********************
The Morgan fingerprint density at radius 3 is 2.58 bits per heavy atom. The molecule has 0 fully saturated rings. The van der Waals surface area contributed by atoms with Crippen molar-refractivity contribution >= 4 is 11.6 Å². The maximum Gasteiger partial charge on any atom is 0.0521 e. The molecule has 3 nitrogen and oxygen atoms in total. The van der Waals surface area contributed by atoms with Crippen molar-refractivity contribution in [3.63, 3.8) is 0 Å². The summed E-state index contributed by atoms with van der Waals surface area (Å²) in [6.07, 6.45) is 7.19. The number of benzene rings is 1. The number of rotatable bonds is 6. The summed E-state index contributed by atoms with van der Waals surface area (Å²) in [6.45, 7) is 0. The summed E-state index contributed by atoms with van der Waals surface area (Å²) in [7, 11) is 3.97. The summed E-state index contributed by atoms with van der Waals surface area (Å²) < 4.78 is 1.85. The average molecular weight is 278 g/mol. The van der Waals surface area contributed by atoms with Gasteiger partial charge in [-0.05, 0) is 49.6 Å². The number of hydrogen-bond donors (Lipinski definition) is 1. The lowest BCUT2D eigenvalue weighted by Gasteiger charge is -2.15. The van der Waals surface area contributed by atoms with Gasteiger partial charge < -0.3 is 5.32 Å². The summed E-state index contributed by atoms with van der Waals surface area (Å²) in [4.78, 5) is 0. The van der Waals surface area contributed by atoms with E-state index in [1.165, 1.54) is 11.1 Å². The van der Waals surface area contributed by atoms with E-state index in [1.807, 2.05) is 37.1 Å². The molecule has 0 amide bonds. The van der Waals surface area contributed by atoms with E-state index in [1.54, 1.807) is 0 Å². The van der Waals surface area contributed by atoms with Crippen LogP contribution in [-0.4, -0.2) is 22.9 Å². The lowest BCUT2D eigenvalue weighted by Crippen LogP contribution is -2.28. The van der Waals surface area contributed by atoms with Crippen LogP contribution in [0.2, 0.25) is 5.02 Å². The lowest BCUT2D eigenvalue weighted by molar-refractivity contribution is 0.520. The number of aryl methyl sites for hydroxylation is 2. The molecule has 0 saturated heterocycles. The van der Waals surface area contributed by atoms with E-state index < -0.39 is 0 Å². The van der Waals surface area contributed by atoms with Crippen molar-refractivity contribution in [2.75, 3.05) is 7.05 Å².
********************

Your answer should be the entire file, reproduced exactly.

The Morgan fingerprint density at radius 3 is 2.58 bits per heavy atom. The molecule has 0 fully saturated rings. The van der Waals surface area contributed by atoms with Crippen molar-refractivity contribution >= 4 is 11.6 Å². The maximum Gasteiger partial charge on any atom is 0.0521 e. The molecule has 3 nitrogen and oxygen atoms in total. The van der Waals surface area contributed by atoms with Crippen molar-refractivity contribution in [3.63, 3.8) is 0 Å². The summed E-state index contributed by atoms with van der Waals surface area (Å²) in [6.07, 6.45) is 7.19. The number of benzene rings is 1. The number of rotatable bonds is 6. The summed E-state index contributed by atoms with van der Waals surface area (Å²) in [6.45, 7) is 0. The summed E-state index contributed by atoms with van der Waals surface area (Å²) in [7, 11) is 3.97. The summed E-state index contributed by atoms with van der Waals surface area (Å²) < 4.78 is 1.85. The average molecular weight is 278 g/mol. The van der Waals surface area contributed by atoms with Gasteiger partial charge in [-0.05, 0) is 49.6 Å². The number of hydrogen-bond donors (Lipinski definition) is 1. The lowest BCUT2D eigenvalue weighted by Gasteiger charge is -2.15. The van der Waals surface area contributed by atoms with Gasteiger partial charge < -0.3 is 5.32 Å². The summed E-state index contributed by atoms with van der Waals surface area (Å²) in [4.78, 5) is 0. The van der Waals surface area contributed by atoms with E-state index in [1.165, 1.54) is 11.1 Å². The van der Waals surface area contributed by atoms with E-state index in [1.807, 2.05) is 37.1 Å². The molecule has 0 amide bonds. The van der Waals surface area contributed by atoms with E-state index in [1.54, 1.807) is 0 Å². The van der Waals surface area contributed by atoms with Crippen LogP contribution in [-0.4, -0.2) is 22.9 Å². The lowest BCUT2D eigenvalue weighted by Crippen LogP contribution is -2.28. The van der Waals surface area contributed by atoms with Crippen LogP contribution in [0.2, 0.25) is 5.02 Å². The lowest BCUT2D eigenvalue weighted by molar-refractivity contribution is 0.520. The number of aryl methyl sites for hydroxylation is 2. The molecule has 0 saturated heterocycles. The van der Waals surface area contributed by atoms with E-state index < -0.39 is 0 Å². The van der Waals surface area contributed by atoms with Crippen molar-refractivity contribution in [2.75, 3.05) is 7.05 Å².